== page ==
|Quoting tennis69 (Reply 1):|
And for languages like Korean, Chinese, and Japanese it takes alot of characters to say the same thing as English words. Just my opinion.
Well, no, it actually takes far *fewer* words to say the same thing in these languages.
I don't know about UA
, but whenever I fly Japanese carriers, they just say a hell of a lot more in Japanese than they say in English. For example, in English they might say "Welcome aboard ladies and gentlemen, we have a flight time of 12 hours and 30 minutes, please keep your seat belt fastened while seated and enjoy your flight."
In Japanese, the same announcement if you translated it would be something more like "Welcome aboard ladies and gentlemen, this is ANA flight 9 from New York to Tokyo, we have a planned flight time of 12 hours and 30 minutes. We're expecting a bit of turbulence during the flight today, so please keep your seat belt fastened while seated. Our flight attendants will be beginning their drink service soon, followed by the first meal of the flight, so please sit back and enjoy your flight, and thank you for flying ANA."
I don't fly UA
to Japan often but I've done it once, and the problem there was just that the American f/a was speaking Japanese very, very slowly. He sounded like Forrest Gump in Japanese. So even though he did say basically the same thing in English and Japanese, it took him longer in Japanese because he was just speaking at about half the speed of a Japanese person.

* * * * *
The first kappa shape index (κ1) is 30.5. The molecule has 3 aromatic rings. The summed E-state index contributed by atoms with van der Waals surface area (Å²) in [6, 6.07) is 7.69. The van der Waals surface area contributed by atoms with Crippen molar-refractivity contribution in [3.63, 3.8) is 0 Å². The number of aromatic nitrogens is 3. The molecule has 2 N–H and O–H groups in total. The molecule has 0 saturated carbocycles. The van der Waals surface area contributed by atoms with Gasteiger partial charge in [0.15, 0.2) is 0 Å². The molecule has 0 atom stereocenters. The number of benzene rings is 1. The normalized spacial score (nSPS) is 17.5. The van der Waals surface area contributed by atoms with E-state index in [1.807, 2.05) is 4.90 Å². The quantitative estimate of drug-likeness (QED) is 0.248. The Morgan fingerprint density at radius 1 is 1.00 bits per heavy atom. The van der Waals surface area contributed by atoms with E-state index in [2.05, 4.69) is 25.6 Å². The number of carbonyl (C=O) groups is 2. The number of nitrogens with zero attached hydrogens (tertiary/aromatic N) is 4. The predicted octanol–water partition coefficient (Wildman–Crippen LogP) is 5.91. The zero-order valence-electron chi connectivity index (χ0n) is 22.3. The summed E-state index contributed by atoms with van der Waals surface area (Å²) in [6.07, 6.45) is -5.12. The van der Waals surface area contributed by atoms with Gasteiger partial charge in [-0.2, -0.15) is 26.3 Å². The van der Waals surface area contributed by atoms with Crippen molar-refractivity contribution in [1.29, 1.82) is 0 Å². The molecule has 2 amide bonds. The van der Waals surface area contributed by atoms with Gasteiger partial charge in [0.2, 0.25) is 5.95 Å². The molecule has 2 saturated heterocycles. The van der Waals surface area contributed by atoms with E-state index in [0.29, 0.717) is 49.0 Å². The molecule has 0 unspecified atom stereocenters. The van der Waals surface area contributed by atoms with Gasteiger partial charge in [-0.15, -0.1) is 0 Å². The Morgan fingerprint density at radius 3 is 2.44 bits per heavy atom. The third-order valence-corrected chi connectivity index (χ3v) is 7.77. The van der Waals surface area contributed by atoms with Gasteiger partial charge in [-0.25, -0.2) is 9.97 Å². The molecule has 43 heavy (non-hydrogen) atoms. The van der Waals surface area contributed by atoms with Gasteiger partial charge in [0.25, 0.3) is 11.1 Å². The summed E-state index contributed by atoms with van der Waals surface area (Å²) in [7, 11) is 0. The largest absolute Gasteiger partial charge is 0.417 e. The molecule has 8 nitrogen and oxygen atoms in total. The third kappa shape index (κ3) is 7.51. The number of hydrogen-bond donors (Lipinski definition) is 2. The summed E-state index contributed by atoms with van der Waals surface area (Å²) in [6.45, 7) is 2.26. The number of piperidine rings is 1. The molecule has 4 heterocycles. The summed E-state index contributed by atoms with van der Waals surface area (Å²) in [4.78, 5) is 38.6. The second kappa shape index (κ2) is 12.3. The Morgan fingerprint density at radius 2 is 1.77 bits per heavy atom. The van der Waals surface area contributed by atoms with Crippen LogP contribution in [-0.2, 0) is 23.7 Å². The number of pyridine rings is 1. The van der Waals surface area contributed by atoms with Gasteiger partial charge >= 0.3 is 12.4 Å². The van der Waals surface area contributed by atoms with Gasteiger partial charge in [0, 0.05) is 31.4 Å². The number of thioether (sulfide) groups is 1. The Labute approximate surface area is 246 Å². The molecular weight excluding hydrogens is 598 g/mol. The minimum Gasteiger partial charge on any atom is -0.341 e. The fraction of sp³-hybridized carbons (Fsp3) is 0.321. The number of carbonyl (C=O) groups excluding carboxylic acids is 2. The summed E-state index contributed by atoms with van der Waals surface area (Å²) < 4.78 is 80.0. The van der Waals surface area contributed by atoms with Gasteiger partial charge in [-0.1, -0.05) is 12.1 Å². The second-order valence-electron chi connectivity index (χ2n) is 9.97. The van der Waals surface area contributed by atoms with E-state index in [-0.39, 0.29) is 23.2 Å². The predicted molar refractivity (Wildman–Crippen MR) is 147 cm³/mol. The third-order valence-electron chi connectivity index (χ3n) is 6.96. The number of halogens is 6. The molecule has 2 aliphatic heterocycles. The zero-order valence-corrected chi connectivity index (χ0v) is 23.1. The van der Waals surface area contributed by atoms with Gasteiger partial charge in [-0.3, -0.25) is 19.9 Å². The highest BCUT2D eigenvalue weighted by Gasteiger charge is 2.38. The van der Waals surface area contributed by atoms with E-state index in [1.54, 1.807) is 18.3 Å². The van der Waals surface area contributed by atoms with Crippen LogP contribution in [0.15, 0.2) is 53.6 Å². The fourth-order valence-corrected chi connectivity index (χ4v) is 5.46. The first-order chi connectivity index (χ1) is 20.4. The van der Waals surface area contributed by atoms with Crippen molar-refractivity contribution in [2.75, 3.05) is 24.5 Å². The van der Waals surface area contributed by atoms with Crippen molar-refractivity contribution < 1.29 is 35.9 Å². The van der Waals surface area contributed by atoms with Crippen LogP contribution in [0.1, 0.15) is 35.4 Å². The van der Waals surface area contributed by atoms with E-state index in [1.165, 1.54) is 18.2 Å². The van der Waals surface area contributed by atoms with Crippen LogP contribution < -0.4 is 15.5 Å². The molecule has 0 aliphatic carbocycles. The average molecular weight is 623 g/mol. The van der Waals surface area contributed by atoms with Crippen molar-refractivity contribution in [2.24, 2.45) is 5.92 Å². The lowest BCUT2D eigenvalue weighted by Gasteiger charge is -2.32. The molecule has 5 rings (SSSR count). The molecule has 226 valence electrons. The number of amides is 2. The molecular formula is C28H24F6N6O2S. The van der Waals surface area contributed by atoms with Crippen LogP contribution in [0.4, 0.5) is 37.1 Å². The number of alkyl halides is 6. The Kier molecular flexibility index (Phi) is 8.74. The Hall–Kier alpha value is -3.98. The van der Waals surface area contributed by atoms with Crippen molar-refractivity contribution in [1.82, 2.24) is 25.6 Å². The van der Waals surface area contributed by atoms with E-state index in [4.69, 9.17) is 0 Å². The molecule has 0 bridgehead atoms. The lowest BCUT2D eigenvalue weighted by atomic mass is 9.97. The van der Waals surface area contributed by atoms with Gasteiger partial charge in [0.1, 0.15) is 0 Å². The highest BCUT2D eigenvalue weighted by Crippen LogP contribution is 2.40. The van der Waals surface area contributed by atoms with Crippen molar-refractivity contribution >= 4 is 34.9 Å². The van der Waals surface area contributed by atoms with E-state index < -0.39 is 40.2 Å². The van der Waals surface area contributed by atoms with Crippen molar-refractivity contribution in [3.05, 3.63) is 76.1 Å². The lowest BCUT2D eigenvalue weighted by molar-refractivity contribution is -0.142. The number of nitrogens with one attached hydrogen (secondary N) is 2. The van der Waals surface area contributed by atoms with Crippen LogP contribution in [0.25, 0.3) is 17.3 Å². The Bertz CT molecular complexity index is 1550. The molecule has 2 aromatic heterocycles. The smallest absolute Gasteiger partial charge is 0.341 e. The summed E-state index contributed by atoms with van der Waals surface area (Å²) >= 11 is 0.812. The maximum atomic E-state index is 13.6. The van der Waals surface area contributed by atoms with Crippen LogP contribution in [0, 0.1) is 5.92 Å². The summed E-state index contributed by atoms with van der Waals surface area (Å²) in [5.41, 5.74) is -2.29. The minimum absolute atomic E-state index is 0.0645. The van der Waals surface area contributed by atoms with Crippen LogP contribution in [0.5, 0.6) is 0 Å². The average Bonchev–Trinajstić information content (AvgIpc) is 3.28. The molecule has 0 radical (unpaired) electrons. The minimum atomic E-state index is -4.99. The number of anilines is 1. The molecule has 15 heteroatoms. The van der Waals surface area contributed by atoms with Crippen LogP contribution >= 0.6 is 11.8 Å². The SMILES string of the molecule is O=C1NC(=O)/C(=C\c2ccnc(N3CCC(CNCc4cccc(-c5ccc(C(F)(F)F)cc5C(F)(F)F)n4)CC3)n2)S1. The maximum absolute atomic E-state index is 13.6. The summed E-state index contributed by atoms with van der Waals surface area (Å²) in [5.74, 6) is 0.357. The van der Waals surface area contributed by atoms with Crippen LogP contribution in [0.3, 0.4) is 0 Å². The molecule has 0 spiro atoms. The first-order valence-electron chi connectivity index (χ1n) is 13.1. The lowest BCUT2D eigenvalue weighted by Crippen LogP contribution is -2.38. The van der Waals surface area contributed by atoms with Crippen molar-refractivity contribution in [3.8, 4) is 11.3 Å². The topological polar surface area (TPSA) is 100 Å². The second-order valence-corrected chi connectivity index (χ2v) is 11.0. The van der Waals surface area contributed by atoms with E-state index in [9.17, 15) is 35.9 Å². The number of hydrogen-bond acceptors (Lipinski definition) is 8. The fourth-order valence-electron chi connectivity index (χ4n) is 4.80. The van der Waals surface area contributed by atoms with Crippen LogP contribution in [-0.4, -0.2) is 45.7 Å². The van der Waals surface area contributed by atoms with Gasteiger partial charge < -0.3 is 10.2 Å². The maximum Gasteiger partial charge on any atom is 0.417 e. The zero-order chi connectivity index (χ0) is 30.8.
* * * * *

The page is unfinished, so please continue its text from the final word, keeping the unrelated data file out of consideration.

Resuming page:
The thing about Japanese and Korean that a lot of Americans find it hard to get used to is the speed of switching syllables (I'm sure there's a word linguists use for that, but I'm just going to call it "switching syllables"). Their alphabet is actually syllabic and phonetic, so each word is made up of multiple syllables and they get in the habit of saying these very, very quickly. Americans learning these languages usually just speak them like they've got a mouth full of peanut butter all the time. So on US carriers with American f/a's, that's probably the problem. If it's an Asian f/a or captain, they're probably just shortening the English version quite a bit.
I'm tired of being a wanna-be league bowler. I wanna be a league bowler!